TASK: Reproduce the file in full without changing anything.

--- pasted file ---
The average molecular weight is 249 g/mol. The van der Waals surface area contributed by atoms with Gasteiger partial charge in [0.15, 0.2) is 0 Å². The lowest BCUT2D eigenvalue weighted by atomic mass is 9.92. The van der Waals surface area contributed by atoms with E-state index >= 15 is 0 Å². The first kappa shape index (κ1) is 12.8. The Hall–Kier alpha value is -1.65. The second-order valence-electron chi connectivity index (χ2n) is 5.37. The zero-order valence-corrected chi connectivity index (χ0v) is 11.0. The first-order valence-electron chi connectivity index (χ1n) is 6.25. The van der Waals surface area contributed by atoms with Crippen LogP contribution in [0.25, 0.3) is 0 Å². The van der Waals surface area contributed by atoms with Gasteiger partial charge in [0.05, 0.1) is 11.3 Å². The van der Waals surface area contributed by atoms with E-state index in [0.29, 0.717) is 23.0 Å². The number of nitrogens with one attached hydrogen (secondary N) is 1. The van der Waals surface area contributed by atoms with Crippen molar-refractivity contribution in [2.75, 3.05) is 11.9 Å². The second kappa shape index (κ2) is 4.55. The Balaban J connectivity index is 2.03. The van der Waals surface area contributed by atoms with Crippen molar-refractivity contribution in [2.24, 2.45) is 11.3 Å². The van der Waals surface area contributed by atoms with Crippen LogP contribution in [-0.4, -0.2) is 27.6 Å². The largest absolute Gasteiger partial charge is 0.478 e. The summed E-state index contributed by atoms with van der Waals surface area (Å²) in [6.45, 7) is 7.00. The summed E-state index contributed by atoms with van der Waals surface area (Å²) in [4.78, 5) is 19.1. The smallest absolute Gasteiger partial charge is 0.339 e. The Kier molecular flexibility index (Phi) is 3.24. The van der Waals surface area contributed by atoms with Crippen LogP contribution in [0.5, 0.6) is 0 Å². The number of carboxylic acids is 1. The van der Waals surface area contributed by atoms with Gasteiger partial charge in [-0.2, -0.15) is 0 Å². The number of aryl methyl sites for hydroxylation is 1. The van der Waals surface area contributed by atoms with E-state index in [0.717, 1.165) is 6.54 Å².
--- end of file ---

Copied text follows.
The average molecular weight is 249 g/mol. The van der Waals surface area contributed by atoms with Gasteiger partial charge in [0.15, 0.2) is 0 Å². The lowest BCUT2D eigenvalue weighted by atomic mass is 9.92. The van der Waals surface area contributed by atoms with E-state index >= 15 is 0 Å². The first kappa shape index (κ1) is 12.8. The Hall–Kier alpha value is -1.65. The second-order valence-electron chi connectivity index (χ2n) is 5.37. The zero-order valence-corrected chi connectivity index (χ0v) is 11.0. The first-order valence-electron chi connectivity index (χ1n) is 6.25. The van der Waals surface area contributed by atoms with Crippen LogP contribution in [0.25, 0.3) is 0 Å². The van der Waals surface area contributed by atoms with Gasteiger partial charge in [0.05, 0.1) is 11.3 Å². The van der Waals surface area contributed by atoms with E-state index in [0.29, 0.717) is 23.0 Å². The number of nitrogens with one attached hydrogen (secondary N) is 1. The van der Waals surface area contributed by atoms with Crippen molar-refractivity contribution in [2.75, 3.05) is 11.9 Å². The second kappa shape index (κ2) is 4.55. The Balaban J connectivity index is 2.03. The van der Waals surface area contributed by atoms with Crippen molar-refractivity contribution in [2.24, 2.45) is 11.3 Å². The van der Waals surface area contributed by atoms with Crippen LogP contribution in [-0.4, -0.2) is 27.6 Å². The largest absolute Gasteiger partial charge is 0.478 e. The summed E-state index contributed by atoms with van der Waals surface area (Å²) in [6.45, 7) is 7.00. The summed E-state index contributed by atoms with van der Waals surface area (Å²) in [4.78, 5) is 19.1. The smallest absolute Gasteiger partial charge is 0.339 e. The Kier molecular flexibility index (Phi) is 3.24. The van der Waals surface area contributed by atoms with Crippen LogP contribution in [0.5, 0.6) is 0 Å². The number of carboxylic acids is 1. The van der Waals surface area contributed by atoms with Gasteiger partial charge in [-0.2, -0.15) is 0 Å². The number of aryl methyl sites for hydroxylation is 1. The van der Waals surface area contributed by atoms with E-state index in [0.717, 1.165) is 6.54 Å².